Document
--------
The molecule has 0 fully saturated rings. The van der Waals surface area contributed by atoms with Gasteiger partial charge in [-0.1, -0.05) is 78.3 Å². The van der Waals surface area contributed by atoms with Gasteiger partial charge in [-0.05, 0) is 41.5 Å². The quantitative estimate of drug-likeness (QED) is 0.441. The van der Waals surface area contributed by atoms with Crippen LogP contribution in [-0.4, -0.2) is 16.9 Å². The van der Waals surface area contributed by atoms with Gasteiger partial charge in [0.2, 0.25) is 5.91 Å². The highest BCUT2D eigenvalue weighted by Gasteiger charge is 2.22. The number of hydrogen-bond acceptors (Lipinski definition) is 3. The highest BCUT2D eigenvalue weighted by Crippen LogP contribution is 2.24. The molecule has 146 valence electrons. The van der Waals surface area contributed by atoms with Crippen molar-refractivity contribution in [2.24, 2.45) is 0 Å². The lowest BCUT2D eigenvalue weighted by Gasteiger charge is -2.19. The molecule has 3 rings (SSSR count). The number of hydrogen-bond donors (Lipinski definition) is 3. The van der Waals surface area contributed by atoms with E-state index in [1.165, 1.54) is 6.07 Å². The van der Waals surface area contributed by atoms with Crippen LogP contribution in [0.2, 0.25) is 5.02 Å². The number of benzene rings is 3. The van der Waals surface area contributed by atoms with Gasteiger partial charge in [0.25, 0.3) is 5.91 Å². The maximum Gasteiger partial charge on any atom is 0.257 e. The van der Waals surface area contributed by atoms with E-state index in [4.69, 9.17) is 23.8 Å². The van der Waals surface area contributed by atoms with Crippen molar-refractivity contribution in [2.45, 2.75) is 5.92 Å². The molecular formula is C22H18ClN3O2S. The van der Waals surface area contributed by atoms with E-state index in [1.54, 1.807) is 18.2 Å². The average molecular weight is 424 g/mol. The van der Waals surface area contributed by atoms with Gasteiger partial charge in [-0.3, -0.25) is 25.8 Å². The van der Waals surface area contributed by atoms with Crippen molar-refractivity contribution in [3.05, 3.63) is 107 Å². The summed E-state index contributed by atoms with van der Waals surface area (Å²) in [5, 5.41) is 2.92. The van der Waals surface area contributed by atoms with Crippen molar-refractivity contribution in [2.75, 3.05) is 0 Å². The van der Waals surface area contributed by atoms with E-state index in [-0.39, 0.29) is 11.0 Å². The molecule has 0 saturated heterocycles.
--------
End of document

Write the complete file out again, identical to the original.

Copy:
The molecule has 0 fully saturated rings. The van der Waals surface area contributed by atoms with Gasteiger partial charge in [-0.1, -0.05) is 78.3 Å². The van der Waals surface area contributed by atoms with Gasteiger partial charge in [-0.05, 0) is 41.5 Å². The quantitative estimate of drug-likeness (QED) is 0.441. The van der Waals surface area contributed by atoms with Crippen LogP contribution in [-0.4, -0.2) is 16.9 Å². The van der Waals surface area contributed by atoms with Gasteiger partial charge in [0.2, 0.25) is 5.91 Å². The highest BCUT2D eigenvalue weighted by Gasteiger charge is 2.22. The number of hydrogen-bond acceptors (Lipinski definition) is 3. The highest BCUT2D eigenvalue weighted by Crippen LogP contribution is 2.24. The molecule has 146 valence electrons. The van der Waals surface area contributed by atoms with Crippen molar-refractivity contribution in [2.24, 2.45) is 0 Å². The lowest BCUT2D eigenvalue weighted by Gasteiger charge is -2.19. The molecule has 3 rings (SSSR count). The number of hydrogen-bond donors (Lipinski definition) is 3. The van der Waals surface area contributed by atoms with E-state index in [1.165, 1.54) is 6.07 Å². The van der Waals surface area contributed by atoms with Crippen LogP contribution in [0.2, 0.25) is 5.02 Å². The number of benzene rings is 3. The van der Waals surface area contributed by atoms with Gasteiger partial charge in [0.25, 0.3) is 5.91 Å². The maximum Gasteiger partial charge on any atom is 0.257 e. The van der Waals surface area contributed by atoms with E-state index in [4.69, 9.17) is 23.8 Å². The van der Waals surface area contributed by atoms with Crippen molar-refractivity contribution in [2.45, 2.75) is 5.92 Å². The molecular formula is C22H18ClN3O2S. The van der Waals surface area contributed by atoms with E-state index in [1.54, 1.807) is 18.2 Å². The average molecular weight is 424 g/mol. The van der Waals surface area contributed by atoms with Gasteiger partial charge in [-0.3, -0.25) is 25.8 Å². The van der Waals surface area contributed by atoms with Crippen molar-refractivity contribution in [3.05, 3.63) is 107 Å². The summed E-state index contributed by atoms with van der Waals surface area (Å²) in [5, 5.41) is 2.92. The van der Waals surface area contributed by atoms with Crippen molar-refractivity contribution in [2.75, 3.05) is 0 Å². The van der Waals surface area contributed by atoms with E-state index in [-0.39, 0.29) is 11.0 Å². The molecule has 0 saturated heterocycles.